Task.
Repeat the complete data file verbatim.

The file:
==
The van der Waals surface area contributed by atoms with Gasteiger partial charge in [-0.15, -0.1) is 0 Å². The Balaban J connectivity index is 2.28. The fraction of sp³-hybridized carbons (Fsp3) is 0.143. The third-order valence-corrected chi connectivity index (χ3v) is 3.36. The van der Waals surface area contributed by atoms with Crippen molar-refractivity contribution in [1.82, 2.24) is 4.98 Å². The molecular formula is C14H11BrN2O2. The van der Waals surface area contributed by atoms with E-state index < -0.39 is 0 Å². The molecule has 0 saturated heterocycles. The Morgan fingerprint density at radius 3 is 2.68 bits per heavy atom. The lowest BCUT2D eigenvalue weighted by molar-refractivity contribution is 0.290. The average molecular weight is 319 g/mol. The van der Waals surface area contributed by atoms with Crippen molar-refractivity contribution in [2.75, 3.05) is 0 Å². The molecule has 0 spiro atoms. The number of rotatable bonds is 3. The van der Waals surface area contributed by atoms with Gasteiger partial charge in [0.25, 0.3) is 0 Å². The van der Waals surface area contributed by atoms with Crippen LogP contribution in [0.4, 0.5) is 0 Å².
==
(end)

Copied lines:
The van der Waals surface area contributed by atoms with Gasteiger partial charge in [-0.15, -0.1) is 0 Å². The Balaban J connectivity index is 2.28. The fraction of sp³-hybridized carbons (Fsp3) is 0.143. The third-order valence-corrected chi connectivity index (χ3v) is 3.36. The van der Waals surface area contributed by atoms with Crippen molar-refractivity contribution in [1.82, 2.24) is 4.98 Å². The molecular formula is C14H11BrN2O2. The van der Waals surface area contributed by atoms with E-state index < -0.39 is 0 Å². The molecule has 0 saturated heterocycles. The Morgan fingerprint density at radius 3 is 2.68 bits per heavy atom. The lowest BCUT2D eigenvalue weighted by molar-refractivity contribution is 0.290. The average molecular weight is 319 g/mol. The van der Waals surface area contributed by atoms with Crippen molar-refractivity contribution in [2.75, 3.05) is 0 Å². The molecule has 0 spiro atoms. The number of rotatable bonds is 3. The van der Waals surface area contributed by atoms with Gasteiger partial charge in [0.25, 0.3) is 0 Å². The van der Waals surface area contributed by atoms with Crippen LogP contribution in [0.4, 0.5) is 0 Å².